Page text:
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An Inconvenient Truth about Skin Cancer (over)Treatments.

Dermatologist He’s earning his living Skinning me

~ From the poem “Melanihaiku 1” (“De Natura Melanoma”: poems by Sharad P. Paul, Middle Island Press 2015)

Increasingly we see Mohs Surgery being advertised. What is it? Mohs surgery is named after Frederic Mohs, a general surgeon who developed the technique in 1938. The technique involves shaving away layers of cancerous cells and testing until there is no cancer left. The testing is done during the procedure itself (rather than sent off to the lab) and it

allows to remove cancer completely with narrower margins.

In our clinic, we excise skin cancer and often use dermoscopy to assess margins. Because of the vast experience, we have had in dealing with skin cancers since 1996 (when our clinic opened), we have an extremely low incomplete excision rate. Rarely, we come across difficult tumours where we have to perform complicated closures, and in such cases, follow an approach called slow Mohs surgery i.e. leave the wound open and close the next day after getting a pathologist look at the specimen urgently. This allows us to avoid having to re-do a procedure (except for melanomas where a wider tissue removal is usual practice). Therefore, we rarely use this approach in our clinic.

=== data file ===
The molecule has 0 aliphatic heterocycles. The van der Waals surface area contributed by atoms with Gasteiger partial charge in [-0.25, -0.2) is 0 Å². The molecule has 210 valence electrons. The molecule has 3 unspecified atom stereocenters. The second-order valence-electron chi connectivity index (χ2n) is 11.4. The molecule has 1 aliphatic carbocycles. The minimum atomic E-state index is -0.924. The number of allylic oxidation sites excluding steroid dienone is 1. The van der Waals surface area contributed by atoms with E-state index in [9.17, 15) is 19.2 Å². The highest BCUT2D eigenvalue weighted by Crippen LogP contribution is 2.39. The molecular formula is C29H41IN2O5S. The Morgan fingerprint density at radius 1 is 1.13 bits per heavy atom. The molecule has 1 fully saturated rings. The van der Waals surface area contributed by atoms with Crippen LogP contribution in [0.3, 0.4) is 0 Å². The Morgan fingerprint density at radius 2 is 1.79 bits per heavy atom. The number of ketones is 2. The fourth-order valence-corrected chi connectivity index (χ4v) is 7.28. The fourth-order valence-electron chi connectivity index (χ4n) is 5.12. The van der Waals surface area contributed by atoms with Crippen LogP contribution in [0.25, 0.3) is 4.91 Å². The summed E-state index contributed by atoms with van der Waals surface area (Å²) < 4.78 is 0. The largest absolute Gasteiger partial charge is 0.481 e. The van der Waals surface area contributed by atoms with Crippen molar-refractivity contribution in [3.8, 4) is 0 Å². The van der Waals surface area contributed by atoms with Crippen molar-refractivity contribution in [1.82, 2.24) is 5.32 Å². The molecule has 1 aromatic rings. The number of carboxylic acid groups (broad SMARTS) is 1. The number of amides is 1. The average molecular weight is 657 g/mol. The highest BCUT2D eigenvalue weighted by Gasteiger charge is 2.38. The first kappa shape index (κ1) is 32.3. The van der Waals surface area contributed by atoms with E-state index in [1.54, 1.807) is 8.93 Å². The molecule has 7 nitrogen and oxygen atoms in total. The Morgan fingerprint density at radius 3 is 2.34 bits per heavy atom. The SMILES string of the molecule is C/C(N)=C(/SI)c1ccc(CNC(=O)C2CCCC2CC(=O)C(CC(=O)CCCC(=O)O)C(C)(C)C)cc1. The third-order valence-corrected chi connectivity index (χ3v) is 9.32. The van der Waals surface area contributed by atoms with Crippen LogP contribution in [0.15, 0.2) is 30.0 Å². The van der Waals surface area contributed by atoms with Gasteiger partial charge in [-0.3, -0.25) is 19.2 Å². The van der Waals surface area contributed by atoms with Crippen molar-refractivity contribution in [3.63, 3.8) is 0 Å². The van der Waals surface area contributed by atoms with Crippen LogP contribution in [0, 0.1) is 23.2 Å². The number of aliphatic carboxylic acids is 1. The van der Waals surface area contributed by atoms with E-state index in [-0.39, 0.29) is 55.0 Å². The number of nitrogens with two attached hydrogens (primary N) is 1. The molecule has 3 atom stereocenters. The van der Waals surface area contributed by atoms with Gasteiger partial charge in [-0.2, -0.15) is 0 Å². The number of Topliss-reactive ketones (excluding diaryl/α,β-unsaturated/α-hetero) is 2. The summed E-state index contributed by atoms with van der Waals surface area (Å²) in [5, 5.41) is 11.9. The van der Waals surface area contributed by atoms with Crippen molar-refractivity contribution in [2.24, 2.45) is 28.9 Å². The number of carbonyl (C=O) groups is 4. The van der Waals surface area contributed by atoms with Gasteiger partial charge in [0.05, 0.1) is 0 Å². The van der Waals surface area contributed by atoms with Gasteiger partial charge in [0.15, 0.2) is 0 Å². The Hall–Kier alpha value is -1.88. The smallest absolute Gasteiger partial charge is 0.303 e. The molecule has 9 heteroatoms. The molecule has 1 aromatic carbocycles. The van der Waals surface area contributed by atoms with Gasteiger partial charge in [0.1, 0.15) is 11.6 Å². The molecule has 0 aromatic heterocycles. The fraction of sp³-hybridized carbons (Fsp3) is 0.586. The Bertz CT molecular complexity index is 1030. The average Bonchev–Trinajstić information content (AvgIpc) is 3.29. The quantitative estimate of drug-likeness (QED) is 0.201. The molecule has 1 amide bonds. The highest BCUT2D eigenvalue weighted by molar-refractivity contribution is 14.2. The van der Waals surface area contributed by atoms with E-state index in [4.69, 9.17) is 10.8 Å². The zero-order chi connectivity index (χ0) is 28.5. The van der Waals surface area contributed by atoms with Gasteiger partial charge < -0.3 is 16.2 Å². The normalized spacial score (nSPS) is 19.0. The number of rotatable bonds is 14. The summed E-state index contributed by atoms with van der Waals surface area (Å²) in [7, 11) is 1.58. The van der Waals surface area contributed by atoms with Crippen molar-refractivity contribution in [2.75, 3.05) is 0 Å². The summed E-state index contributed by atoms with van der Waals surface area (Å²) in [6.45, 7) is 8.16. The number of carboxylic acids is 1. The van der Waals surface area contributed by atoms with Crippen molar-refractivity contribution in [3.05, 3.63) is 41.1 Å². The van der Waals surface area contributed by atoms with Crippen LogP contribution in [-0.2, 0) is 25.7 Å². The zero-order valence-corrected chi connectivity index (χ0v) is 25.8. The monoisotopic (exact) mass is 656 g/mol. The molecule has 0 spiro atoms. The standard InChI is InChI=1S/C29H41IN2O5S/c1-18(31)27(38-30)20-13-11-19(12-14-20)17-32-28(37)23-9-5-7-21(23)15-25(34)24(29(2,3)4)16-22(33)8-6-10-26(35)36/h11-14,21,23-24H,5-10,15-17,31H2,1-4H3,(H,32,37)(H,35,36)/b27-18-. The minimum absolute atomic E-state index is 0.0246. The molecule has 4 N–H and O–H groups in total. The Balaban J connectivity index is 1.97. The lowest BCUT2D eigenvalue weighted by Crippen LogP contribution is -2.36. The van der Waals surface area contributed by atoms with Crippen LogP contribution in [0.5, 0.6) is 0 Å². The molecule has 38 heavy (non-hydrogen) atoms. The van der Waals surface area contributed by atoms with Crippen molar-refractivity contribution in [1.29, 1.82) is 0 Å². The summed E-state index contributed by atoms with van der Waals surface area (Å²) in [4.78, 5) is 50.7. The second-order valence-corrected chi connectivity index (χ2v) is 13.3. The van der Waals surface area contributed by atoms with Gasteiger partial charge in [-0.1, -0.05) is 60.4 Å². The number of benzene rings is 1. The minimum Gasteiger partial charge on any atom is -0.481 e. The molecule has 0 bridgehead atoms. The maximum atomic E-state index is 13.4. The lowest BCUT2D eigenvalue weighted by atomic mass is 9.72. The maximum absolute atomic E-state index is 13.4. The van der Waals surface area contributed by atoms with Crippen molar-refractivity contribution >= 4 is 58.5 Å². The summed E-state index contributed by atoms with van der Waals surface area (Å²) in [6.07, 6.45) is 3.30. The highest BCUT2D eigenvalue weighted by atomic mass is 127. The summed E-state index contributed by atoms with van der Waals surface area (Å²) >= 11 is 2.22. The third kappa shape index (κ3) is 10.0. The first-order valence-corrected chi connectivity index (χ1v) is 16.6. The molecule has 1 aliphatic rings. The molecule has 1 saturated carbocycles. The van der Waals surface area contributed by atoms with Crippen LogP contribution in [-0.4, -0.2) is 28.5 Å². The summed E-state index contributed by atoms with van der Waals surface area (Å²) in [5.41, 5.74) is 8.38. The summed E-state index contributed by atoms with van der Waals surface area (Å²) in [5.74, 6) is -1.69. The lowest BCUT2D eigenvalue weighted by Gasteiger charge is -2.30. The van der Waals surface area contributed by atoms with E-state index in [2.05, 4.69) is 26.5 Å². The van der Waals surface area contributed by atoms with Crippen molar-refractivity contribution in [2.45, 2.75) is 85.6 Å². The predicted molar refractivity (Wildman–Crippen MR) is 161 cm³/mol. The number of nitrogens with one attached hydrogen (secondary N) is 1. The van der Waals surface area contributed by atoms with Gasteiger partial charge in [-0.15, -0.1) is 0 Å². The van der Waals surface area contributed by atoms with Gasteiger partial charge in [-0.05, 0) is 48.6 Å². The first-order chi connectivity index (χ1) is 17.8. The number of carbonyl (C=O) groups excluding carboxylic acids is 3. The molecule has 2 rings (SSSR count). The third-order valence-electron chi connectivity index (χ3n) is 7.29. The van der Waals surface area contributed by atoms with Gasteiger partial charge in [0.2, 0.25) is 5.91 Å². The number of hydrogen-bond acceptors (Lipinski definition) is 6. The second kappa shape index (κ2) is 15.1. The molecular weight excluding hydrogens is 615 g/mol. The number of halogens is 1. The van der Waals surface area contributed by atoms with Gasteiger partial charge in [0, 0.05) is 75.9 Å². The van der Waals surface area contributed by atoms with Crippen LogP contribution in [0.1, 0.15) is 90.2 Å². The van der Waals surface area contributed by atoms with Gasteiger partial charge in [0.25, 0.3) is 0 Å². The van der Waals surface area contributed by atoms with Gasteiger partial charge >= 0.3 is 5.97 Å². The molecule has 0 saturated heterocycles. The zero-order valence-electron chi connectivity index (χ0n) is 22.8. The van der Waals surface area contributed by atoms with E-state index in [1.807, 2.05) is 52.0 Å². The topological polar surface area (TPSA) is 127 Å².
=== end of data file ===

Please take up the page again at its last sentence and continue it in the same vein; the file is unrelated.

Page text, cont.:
While Mohs surgery has some advantages, it is much more expensive. New Zealand has some of the highest fees for skin cancer surgery in the world and Mohs surgery is at top of the list.

Tamar Nijsten, MD, PhD, from Erasmus Medical Centre in Rotterdam, the Netherlands spoke at the 26th European Academy of Dermatology and Venereology (EADV) Congress in Geneva recently. He said dermatologists were “following the money” and that the overuse of Mohs surgery was an “inconvenient truth”.

Dr Nijsten's remarks were part of a presentation entitled "Inconvenient Truths in Skin Cancer Care," given here at the 26th European Academy of Dermatology and Venereology (EADV) Congress. As chair of the European Dermato-Epidemiology Network he remarked, “Dermatologists often default to expensive Mohs micrographic surgery to treat primary basal cell carcinomas “he said, “despite evidence that a specific lesion is nonaggressive. Instead, curettage, excision, cryotherapy, or even topical creams should be considered before resorting to Mohs.” Mohs should be reserved for patients with high-risk but the reality is otherwise.

Because of my background of having studied law as well as medicine, I am often asked what the best medico-legal advice is, and I say this: “If you treat your patients as you would treat yourself or your family, things will be OK.” This is my underlying philosophy. This simple philosophy would make us take good care, lower costs and not recommend unnecessary procedures, and would by default define what should be the fundamental paradigm for procedural medicine, but increasingly it isn’t.

Source: Maureen Salamon. Medscape Medical News. 'Follow the Money' in Extreme Skin Cancer Care. Coverage from the 26th European Academy of Dermatology and Venereology (EADV) Congress. Sept 17, 2017

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